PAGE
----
Website Lets You Listen To The Sounds Of Forests Around The World
This sounds so relaxing!
It’s been a busy holiday season and a crazy year. It’s safe to say that all of us could use some time to disconnect from the TV, our smartphones and even the world. Even though most of us may not be able to get away due to the colder weather or the COVID-19 pandemic, one website has a way for anyone to escape into nature.
You don’t even need to leave the comfort of your home to experience the peace and serenity you get from taking a hike in the woods. When you visit Tree.fm, all you have to do is click on the “Listen to a random forest” button. Within seconds, you are transported to a Zen-like place.
Want to know what the Patagonia Forest sounds like in Argentina? Here’s a quick sample.
The website will show a full-screen photo of the forest you’ll be visiting through the recorded soundscapes. As I tried out Tree.fm, I visited the Jangyeongsan Healing Forest in South Korea and then Malaysia’s Taman Negara National Park. You can also experience parks and forests in India, China, Madagascar, Ghana, Russia, Hawaii, Spain and many other exotic locales.
These recordings can include everything from waterfalls and rivers to animals such as birds and lemurs chattering away in the forest. Sometimes you may even hear the quiet voices and footsteps of others who were lucky enough to walk through nature’s path during the recording process.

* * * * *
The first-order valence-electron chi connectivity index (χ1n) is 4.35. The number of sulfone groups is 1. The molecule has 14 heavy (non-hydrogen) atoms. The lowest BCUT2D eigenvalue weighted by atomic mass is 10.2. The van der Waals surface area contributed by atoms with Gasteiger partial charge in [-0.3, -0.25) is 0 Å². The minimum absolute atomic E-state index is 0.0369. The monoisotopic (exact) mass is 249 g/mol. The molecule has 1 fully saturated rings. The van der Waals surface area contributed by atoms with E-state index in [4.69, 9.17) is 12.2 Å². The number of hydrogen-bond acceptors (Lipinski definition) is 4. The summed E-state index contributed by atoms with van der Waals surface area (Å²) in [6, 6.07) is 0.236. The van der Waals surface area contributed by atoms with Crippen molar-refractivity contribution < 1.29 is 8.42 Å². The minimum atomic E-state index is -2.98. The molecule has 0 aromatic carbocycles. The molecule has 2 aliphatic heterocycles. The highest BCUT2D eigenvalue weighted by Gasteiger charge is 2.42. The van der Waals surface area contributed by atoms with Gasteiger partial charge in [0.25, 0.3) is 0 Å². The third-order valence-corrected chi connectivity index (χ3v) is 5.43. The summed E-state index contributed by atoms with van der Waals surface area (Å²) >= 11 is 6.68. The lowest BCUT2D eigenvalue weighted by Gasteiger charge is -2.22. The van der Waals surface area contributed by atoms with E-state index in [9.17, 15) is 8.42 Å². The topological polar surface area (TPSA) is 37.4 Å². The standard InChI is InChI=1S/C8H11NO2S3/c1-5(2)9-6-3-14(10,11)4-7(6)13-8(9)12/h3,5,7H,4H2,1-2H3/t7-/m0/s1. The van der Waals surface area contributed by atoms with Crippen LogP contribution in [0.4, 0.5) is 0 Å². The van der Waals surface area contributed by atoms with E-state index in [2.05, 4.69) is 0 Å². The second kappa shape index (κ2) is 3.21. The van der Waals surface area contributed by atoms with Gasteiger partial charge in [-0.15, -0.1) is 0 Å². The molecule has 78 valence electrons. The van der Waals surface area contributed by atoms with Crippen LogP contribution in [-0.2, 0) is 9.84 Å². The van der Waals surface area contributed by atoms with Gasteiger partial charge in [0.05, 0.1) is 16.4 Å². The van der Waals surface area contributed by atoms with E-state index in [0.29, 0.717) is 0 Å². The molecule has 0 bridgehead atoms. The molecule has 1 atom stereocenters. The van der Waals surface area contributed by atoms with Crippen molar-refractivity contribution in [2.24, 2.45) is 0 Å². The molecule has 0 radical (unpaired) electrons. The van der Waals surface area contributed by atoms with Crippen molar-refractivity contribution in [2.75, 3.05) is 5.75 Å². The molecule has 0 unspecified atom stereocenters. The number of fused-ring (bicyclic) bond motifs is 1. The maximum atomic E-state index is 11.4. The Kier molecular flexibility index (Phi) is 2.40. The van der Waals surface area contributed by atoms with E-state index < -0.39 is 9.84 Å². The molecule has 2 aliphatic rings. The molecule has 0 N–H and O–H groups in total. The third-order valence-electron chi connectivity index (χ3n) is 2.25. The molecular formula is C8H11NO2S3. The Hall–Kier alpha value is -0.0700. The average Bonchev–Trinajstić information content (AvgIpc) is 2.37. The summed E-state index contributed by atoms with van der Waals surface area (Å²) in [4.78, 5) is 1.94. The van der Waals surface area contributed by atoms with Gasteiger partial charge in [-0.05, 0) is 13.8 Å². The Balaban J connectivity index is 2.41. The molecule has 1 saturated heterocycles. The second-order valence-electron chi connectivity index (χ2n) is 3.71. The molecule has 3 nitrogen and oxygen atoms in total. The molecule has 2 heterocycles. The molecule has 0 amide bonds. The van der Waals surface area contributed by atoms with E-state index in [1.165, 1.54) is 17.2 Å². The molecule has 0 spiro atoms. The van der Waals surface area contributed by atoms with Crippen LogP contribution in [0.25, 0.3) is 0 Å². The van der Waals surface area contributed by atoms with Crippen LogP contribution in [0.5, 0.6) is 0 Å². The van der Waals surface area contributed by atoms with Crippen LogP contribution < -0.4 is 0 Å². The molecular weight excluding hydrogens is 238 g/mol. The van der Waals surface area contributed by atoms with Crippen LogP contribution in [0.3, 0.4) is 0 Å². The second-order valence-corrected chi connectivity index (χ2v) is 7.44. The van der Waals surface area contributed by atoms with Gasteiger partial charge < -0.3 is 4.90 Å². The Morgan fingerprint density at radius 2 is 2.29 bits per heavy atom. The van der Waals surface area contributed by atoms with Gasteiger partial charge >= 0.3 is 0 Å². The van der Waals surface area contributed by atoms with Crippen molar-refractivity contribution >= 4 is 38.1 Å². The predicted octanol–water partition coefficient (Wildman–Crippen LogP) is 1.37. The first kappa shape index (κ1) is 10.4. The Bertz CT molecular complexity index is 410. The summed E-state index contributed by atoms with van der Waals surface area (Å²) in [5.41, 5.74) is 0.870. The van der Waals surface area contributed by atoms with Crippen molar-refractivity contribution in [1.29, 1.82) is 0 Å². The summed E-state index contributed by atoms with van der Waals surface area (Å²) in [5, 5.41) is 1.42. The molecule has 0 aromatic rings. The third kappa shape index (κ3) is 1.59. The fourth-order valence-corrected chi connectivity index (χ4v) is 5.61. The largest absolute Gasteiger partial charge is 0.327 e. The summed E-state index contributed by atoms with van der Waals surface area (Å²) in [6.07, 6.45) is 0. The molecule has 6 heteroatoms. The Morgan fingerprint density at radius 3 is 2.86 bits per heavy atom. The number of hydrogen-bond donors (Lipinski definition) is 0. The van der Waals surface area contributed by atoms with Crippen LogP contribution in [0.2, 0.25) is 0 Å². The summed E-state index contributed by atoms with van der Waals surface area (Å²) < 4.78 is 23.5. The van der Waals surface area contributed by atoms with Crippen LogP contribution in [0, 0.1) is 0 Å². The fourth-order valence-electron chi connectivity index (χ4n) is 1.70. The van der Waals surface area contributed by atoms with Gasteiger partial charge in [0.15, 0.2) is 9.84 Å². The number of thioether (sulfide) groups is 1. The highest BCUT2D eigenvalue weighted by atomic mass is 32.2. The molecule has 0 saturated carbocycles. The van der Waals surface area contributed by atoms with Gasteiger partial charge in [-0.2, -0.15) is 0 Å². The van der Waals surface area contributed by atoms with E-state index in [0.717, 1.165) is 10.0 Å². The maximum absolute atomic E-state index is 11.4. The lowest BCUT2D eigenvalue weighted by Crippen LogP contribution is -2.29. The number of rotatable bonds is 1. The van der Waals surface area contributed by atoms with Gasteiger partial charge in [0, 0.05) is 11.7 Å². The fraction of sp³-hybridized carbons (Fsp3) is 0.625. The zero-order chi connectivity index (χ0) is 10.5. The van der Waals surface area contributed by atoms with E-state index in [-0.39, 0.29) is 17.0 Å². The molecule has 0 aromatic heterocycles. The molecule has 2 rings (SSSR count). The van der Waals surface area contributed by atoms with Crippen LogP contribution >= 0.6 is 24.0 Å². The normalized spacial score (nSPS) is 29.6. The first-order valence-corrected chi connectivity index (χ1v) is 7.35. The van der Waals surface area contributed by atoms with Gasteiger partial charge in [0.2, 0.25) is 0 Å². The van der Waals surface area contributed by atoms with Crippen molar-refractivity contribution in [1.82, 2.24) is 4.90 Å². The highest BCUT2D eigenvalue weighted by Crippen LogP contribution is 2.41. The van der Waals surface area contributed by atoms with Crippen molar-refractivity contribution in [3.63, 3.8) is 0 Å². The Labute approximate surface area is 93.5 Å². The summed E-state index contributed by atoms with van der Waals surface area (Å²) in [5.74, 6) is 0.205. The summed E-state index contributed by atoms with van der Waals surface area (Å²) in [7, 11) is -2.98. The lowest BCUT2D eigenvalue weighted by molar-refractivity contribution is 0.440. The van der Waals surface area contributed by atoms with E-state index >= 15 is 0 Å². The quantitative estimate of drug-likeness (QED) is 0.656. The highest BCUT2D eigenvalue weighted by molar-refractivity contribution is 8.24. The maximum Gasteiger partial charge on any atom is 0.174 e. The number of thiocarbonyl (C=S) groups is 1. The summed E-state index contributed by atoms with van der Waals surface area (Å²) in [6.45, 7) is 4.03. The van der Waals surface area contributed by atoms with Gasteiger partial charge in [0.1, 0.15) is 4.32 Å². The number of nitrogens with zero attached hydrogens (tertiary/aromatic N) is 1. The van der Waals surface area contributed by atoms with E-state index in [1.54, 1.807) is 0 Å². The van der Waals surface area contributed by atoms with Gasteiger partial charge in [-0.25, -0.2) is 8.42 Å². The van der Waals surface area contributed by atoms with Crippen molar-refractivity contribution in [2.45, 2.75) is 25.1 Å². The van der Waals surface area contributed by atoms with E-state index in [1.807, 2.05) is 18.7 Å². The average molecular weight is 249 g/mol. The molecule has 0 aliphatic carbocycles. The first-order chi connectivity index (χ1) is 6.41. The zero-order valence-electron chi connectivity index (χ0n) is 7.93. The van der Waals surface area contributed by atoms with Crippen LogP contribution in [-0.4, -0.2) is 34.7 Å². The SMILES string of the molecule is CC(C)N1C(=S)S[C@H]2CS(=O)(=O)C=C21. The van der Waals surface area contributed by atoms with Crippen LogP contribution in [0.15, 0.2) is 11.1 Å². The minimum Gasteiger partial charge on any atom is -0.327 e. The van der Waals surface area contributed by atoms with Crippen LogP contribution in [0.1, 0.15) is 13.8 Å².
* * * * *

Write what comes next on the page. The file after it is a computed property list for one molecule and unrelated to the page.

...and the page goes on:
The magic of Tree.fm comes from people who take the time to take photos and record the sounds from all of these beautiful forests. It is a one-stop hub for the natural sounds collected from travelers who send their recordings to the Sounds of the Forest archive. If you’re looking for a specific forest location, this database will be a treasure trove of nature sounds. You’ll find a map of the world with interactive points where visitors can click and listen to the sounds of that location.
Beyond the simple pleasure of listening to nature, scientists have shown it has a positive effect on people’s attention span and relaxation.
A 2017 English study showed people who listened to nature sounds were able to focus better on tasks and reduce their heart rate and the body’s “fight-or-flight” sensation.
If you can’t get out for a hike in the woods anytime soon, perhaps searching through Tree.fm’s nature sounds library can give you a little peace of mind and time away from the daily stress in your life.
This story originally appeared on Simplemost.